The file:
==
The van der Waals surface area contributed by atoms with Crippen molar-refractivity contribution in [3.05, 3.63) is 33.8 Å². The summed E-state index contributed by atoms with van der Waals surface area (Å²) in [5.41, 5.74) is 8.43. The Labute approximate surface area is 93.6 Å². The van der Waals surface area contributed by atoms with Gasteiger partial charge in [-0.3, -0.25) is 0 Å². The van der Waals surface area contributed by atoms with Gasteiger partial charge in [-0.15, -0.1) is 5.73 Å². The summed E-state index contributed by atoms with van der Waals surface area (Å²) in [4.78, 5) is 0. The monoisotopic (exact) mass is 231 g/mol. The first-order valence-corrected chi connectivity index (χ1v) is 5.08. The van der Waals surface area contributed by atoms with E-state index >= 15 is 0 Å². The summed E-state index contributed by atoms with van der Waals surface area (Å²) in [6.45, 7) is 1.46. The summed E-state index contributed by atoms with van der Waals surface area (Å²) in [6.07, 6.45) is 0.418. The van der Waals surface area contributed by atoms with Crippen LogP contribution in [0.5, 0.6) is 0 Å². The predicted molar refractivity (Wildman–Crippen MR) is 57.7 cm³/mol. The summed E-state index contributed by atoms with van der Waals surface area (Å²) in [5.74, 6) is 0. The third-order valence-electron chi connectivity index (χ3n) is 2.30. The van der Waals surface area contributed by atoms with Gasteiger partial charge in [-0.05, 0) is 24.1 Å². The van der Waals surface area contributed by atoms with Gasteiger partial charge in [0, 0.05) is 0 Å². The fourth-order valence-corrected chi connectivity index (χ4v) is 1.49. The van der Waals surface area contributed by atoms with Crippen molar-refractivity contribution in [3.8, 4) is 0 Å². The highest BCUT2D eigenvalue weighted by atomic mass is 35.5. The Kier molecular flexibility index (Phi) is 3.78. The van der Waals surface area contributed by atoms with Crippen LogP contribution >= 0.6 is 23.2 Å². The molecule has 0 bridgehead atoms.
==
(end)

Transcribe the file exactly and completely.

The van der Waals surface area contributed by atoms with Crippen molar-refractivity contribution in [3.05, 3.63) is 33.8 Å². The summed E-state index contributed by atoms with van der Waals surface area (Å²) in [5.41, 5.74) is 8.43. The Labute approximate surface area is 93.6 Å². The van der Waals surface area contributed by atoms with Gasteiger partial charge in [-0.3, -0.25) is 0 Å². The van der Waals surface area contributed by atoms with Gasteiger partial charge in [-0.15, -0.1) is 5.73 Å². The summed E-state index contributed by atoms with van der Waals surface area (Å²) in [4.78, 5) is 0. The monoisotopic (exact) mass is 231 g/mol. The first-order valence-corrected chi connectivity index (χ1v) is 5.08. The van der Waals surface area contributed by atoms with E-state index >= 15 is 0 Å². The summed E-state index contributed by atoms with van der Waals surface area (Å²) in [6.45, 7) is 1.46. The summed E-state index contributed by atoms with van der Waals surface area (Å²) in [6.07, 6.45) is 0.418. The van der Waals surface area contributed by atoms with Crippen LogP contribution in [0.5, 0.6) is 0 Å². The predicted molar refractivity (Wildman–Crippen MR) is 57.7 cm³/mol. The summed E-state index contributed by atoms with van der Waals surface area (Å²) in [5.74, 6) is 0. The third-order valence-electron chi connectivity index (χ3n) is 2.30. The van der Waals surface area contributed by atoms with Gasteiger partial charge in [-0.05, 0) is 24.1 Å². The van der Waals surface area contributed by atoms with Gasteiger partial charge in [0, 0.05) is 0 Å². The fourth-order valence-corrected chi connectivity index (χ4v) is 1.49. The van der Waals surface area contributed by atoms with Crippen molar-refractivity contribution in [3.8, 4) is 0 Å². The highest BCUT2D eigenvalue weighted by atomic mass is 35.5. The Kier molecular flexibility index (Phi) is 3.78. The van der Waals surface area contributed by atoms with Crippen LogP contribution >= 0.6 is 23.2 Å². The molecule has 0 bridgehead atoms.